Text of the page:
The starting point can be the first-order allpass of Fig.2.31a on page , or the allpass made from two comb-filters depicted in Fig.2.30 on page .3.15In either case,

Let denote the input vector with components , and let denote the corresponding vector of z transforms. Denote the output vector by . The resulting vector difference equation becomes, in the frequency domain (cf. Eq.(2.15))

which leads to the matrix transfer function

where denotes the identity matrix, and denotes any paraunitary matrix transfer function [500], [449, Appendix C].

Note that to avoid implementing twice, should be realized in vector direct-form II, viz.,

where denotes the unit-delay operator ( ).

To avoid a delay-free loop, the paraunitary matrix must include at least one pure delay in every row, i.e., where is paraunitary and causal.

In [157], Gerzon suggested using of the form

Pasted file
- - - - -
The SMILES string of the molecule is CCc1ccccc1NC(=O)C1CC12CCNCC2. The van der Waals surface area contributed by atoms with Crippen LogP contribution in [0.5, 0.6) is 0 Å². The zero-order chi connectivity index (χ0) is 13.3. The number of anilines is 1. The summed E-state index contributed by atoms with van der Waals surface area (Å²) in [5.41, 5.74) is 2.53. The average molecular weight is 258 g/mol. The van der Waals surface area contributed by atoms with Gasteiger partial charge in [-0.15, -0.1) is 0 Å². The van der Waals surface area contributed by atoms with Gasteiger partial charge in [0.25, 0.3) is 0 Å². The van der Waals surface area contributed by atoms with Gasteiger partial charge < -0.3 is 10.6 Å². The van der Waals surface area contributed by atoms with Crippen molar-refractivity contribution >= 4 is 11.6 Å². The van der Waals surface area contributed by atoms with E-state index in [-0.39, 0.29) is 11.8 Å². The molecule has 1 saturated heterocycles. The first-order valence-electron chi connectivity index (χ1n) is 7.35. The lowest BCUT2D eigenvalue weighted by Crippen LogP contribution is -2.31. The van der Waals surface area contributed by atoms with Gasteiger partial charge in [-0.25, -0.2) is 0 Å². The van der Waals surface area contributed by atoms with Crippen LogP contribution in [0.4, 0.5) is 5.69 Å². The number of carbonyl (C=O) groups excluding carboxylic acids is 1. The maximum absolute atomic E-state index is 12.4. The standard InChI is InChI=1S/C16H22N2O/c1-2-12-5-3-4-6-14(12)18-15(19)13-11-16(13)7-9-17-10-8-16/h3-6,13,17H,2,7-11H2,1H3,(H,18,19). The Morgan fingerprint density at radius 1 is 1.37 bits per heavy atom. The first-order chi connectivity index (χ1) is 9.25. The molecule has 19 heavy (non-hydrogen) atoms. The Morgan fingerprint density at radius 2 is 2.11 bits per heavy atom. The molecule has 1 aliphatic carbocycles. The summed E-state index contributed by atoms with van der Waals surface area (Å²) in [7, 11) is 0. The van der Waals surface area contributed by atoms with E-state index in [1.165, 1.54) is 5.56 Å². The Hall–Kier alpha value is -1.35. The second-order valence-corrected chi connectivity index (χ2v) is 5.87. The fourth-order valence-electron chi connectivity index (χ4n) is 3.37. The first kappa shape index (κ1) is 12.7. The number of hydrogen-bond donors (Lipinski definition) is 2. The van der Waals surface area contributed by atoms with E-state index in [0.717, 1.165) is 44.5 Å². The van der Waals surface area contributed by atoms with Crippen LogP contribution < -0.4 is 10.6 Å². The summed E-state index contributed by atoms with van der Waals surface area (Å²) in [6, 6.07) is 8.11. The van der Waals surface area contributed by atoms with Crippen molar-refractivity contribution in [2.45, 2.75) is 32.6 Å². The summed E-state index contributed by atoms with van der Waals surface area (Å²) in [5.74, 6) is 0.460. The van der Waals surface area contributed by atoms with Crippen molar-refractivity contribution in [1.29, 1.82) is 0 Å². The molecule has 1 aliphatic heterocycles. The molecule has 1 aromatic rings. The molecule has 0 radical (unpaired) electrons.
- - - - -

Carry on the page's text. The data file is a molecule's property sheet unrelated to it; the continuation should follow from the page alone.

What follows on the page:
where is a simple orthogonal matrix, and

 (3.17)

is a diagonal matrix of pure delays, with the lengths chosen to be mutually prime (as suggested by Schroeder [417] for a series combination of Schroeder allpass sections). This structure is very close to the that of typical feedback delay networks (FDN), but unlike FDNs, which are vector feedback comb filters,'' the vectorized Schroeder allpass is a true multi-input, multi-output (MIMO) allpass filter.

Gerzon further suggested replacing the feedback and feedforward gains by digital filters having an amplitude response bounded by 1. In principle, this allows the network to be arbitrarily different at each frequency.

Gerzon's vector Schroeder allpass is used in the IRCAM Spatialisateur [218].

Next Section:
Allpass Digital Waveguide Networks
Previous Section:
Feedback Delay Networks (FDN)